EMOTIONS IN CHARGE?
It was a sunny Saturday afternoon and some friends of mine were shopping for a mini SUV. They were undecided between two popular makes, and on their way home, passing by another car dealership, they decided to stop in, just for fun. They talked to the salesman, test-drove the mini SUV, which had more bells and whistles than they wanted (and cost a lot more than they planned to spend) … and what do you think happened? They bought it, right then and there! They fell in love with the car.
Now, these folks aren’t silly. They’re mature professionals with two great kids, and they live a decent, orderly life. And yet their emotions guided a big spending decision.
Have you ever made a decision because, despite reasoning and facts, you just had a gut feeling? That’s not unusual. Emotions can be incredibly powerful, and if we’re honest, we’ll admit that they play a big role in our lives. For example, it’s hard to imagine that anyone has ever decided, based on logical thinking alone, who to fall in love with. And many of us have known a boss who told his staff that he or she would listen to them, and then made the decision based on “what I think is right.”
Can your mood change based on the events of your day? Are you affected by the moods of other people? If you’re in an intense or stressful environment, do you have difficulty staying calm? Do you ever feel manipulated so that you can’t think clearly, because you’re angry, sad, or scared?
If you experience any of these, your emotions may be in charge of you.
Difficult emotions – fear, anxiety, sadness, anger and related feelings like envy, suspicion, greed and jealousy – can shake our self confidence, damage our thinking and our ability to make good choices. So, we might wonder whether we can do anything for ourselves, when we feel unwanted emotions or moods.
The purpose of this article is to say that the answer is an emphatic “Yes”.
Countless books are available on managing emotions.
Here’s a short version of how to do it.
Identify the emotion as accurately as possible. Instead of saying, “I’m mad”, use more precise language: irritated, annoyed, confused, upset, angry, infuriated, enraged, vengeful, frozen with anger, and so on. You can think clearly about how to respond to these feelings, when you pin-point them.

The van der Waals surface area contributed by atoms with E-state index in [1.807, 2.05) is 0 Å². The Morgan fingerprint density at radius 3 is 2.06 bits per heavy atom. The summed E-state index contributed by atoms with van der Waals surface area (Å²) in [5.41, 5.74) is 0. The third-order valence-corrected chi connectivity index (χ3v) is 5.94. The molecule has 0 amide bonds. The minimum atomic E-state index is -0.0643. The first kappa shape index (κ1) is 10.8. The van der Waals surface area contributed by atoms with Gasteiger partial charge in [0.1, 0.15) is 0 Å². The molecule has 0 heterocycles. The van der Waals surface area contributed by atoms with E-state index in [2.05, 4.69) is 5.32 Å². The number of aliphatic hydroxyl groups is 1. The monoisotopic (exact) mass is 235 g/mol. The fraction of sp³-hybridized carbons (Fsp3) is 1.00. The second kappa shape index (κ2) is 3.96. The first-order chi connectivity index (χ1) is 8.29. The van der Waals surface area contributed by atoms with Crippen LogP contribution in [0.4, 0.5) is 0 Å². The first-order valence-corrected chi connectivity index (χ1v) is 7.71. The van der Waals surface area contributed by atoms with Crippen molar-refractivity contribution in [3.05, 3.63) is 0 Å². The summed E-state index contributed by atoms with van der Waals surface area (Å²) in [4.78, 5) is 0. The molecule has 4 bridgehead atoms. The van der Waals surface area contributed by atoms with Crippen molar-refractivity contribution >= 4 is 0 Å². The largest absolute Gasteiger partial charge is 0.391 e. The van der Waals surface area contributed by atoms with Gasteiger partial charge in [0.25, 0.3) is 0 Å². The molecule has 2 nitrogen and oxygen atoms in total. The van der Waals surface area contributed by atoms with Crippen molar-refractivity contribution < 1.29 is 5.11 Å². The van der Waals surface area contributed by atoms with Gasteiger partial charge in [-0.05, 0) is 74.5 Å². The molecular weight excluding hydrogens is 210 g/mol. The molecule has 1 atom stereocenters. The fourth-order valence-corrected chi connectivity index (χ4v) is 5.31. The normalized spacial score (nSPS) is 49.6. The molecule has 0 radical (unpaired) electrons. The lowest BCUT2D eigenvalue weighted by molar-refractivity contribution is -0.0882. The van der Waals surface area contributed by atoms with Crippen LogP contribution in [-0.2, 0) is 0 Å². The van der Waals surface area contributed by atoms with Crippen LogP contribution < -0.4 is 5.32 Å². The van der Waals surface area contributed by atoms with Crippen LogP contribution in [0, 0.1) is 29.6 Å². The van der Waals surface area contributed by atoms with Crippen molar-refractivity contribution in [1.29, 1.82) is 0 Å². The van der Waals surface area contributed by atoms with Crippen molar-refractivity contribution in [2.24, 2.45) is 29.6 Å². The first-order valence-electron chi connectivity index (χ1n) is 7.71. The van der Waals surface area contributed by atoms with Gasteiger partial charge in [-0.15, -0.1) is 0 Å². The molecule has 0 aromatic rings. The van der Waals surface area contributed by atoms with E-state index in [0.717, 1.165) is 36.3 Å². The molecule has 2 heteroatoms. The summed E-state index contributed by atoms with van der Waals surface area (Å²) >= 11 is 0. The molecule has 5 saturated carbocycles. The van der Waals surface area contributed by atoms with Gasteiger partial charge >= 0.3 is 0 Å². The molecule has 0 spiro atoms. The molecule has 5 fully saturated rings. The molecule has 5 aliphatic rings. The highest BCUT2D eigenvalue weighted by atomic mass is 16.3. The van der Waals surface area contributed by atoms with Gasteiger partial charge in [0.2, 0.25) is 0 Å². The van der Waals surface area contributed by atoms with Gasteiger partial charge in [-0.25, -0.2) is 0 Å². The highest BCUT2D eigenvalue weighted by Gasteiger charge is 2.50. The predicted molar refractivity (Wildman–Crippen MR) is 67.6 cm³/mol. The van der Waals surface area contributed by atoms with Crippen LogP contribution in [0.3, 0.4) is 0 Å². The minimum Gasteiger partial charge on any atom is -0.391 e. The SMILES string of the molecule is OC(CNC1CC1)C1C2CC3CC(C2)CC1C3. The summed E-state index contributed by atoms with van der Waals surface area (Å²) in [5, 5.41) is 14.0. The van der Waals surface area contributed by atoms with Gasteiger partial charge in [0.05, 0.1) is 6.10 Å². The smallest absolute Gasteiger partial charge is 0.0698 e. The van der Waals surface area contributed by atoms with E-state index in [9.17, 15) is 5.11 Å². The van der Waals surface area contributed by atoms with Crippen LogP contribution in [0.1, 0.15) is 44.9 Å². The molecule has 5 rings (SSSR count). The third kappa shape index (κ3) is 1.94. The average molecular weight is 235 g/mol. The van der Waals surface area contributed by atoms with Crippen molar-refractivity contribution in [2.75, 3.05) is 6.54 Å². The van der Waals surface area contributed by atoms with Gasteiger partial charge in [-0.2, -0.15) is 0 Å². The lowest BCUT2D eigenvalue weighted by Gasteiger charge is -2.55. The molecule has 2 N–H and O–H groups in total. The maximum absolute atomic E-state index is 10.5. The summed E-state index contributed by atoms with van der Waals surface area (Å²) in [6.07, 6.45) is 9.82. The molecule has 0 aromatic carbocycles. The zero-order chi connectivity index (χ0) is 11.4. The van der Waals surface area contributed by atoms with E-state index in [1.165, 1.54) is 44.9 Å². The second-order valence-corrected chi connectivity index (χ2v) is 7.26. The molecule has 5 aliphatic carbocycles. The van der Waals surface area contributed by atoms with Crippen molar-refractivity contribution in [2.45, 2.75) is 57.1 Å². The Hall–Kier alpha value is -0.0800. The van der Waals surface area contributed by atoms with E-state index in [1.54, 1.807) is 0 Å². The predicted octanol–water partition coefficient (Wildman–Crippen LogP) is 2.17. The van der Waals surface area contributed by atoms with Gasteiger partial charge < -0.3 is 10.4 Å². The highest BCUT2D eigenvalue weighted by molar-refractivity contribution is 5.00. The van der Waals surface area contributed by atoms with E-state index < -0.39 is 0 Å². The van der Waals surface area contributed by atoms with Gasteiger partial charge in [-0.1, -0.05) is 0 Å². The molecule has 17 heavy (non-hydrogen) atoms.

Do not criticize or judge yourself about your emotions. Never, never, never say, “I should not feel that way.” Feelings are real, they defy logic and they are not right or wrong. They just are.
Do not deny or ignore your feelings; if you do, they will come back to bite you.
Ask yourself what you’d rather be feeling, instead of the unwanted emotion or mood.
Notice what you think when you feel bad, and ask yourself, “Do I really need to think that, or to believe that?” (If you’re not sure how to go about that, I can help.)
Notice what you feel physically when you feel bad. If you feel tense, you may find that exercise, even just a vigorous walk, will help greatly.
List your bad ways of coping: drugs, alcohol, over-eating, over-spending, etc. Resolve to change just one of those bad habits.
Do you know what can set off an unwanted emotion? Do certain people, situations or environments trigger bad feelings? Do you feel forced to endure those times?
All these tips are meant to raise your awareness of your feelings, and your ability to manage them.
Sadly, all too many people hold others responsible for feeling badly. Is that you? Do you blame others for your emotions, as if to say, “You made me feel bad.” This can be a harmless figure of speech, but if you mean it literally, it’s not good. People who blame others cannot manage tough emotions, because they’re saying that the other person is controlling how they feel. Unless they change that belief, they will fail. And, yes, everyone is capable of changing a belief, even a deeply held belief. We’ve all changed a belief at least once in our lives, even if it was just a belief in Santa Claus or the Easter Bunny. Even though we can’t control our emotions at the moment they pop up, we can take responsibility for addressing them in a healthy way.
There’s so much more to be said. Here’s some more useful info:
How to brighten up a dark mood:
And another useful article from Psychology Today:
If you struggle with unwanted feelings or moods, don’t stop here. Look for books, workbooks, videos, reach out for help – do yoga, exercise, but please do something. You need not be dominated by emotion any longer. If you’re not sure how to get started, feel free to contact me. I’d be honored to help.